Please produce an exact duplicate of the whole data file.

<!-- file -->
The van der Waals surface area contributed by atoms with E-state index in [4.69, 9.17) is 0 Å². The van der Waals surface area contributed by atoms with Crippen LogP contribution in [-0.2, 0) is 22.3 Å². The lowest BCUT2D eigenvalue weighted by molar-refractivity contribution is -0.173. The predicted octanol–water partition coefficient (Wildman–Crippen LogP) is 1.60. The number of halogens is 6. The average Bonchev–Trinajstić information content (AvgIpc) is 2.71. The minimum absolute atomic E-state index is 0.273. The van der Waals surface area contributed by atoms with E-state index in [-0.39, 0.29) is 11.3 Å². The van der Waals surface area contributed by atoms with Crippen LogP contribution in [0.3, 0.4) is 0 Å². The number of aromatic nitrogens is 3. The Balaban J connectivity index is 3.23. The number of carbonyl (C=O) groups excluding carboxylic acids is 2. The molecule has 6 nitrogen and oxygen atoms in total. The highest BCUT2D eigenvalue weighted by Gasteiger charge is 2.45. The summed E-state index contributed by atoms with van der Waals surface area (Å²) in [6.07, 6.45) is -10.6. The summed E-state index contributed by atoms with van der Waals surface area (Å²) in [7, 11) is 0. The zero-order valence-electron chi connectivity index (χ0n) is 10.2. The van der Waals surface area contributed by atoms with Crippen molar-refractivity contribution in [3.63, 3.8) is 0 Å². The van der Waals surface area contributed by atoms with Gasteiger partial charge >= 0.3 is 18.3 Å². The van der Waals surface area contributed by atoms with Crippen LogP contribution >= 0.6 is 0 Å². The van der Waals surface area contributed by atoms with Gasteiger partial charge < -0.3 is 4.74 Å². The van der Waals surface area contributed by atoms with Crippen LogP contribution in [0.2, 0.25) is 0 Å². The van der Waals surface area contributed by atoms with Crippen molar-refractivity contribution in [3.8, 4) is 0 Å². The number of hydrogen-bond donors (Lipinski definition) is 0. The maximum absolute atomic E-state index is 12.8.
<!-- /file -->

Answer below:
The van der Waals surface area contributed by atoms with E-state index in [4.69, 9.17) is 0 Å². The van der Waals surface area contributed by atoms with Crippen LogP contribution in [-0.2, 0) is 22.3 Å². The lowest BCUT2D eigenvalue weighted by molar-refractivity contribution is -0.173. The predicted octanol–water partition coefficient (Wildman–Crippen LogP) is 1.60. The number of halogens is 6. The average Bonchev–Trinajstić information content (AvgIpc) is 2.71. The minimum absolute atomic E-state index is 0.273. The van der Waals surface area contributed by atoms with E-state index in [-0.39, 0.29) is 11.3 Å². The van der Waals surface area contributed by atoms with Crippen LogP contribution in [0.3, 0.4) is 0 Å². The number of aromatic nitrogens is 3. The Balaban J connectivity index is 3.23. The number of carbonyl (C=O) groups excluding carboxylic acids is 2. The molecule has 6 nitrogen and oxygen atoms in total. The highest BCUT2D eigenvalue weighted by Gasteiger charge is 2.45. The summed E-state index contributed by atoms with van der Waals surface area (Å²) in [6.07, 6.45) is -10.6. The summed E-state index contributed by atoms with van der Waals surface area (Å²) in [7, 11) is 0. The zero-order valence-electron chi connectivity index (χ0n) is 10.2. The van der Waals surface area contributed by atoms with Crippen molar-refractivity contribution in [3.63, 3.8) is 0 Å². The van der Waals surface area contributed by atoms with Gasteiger partial charge >= 0.3 is 18.3 Å². The van der Waals surface area contributed by atoms with Crippen LogP contribution >= 0.6 is 0 Å². The van der Waals surface area contributed by atoms with Gasteiger partial charge < -0.3 is 4.74 Å². The van der Waals surface area contributed by atoms with Crippen LogP contribution in [0.2, 0.25) is 0 Å². The van der Waals surface area contributed by atoms with Crippen molar-refractivity contribution in [3.8, 4) is 0 Å². The number of hydrogen-bond donors (Lipinski definition) is 0. The maximum absolute atomic E-state index is 12.8.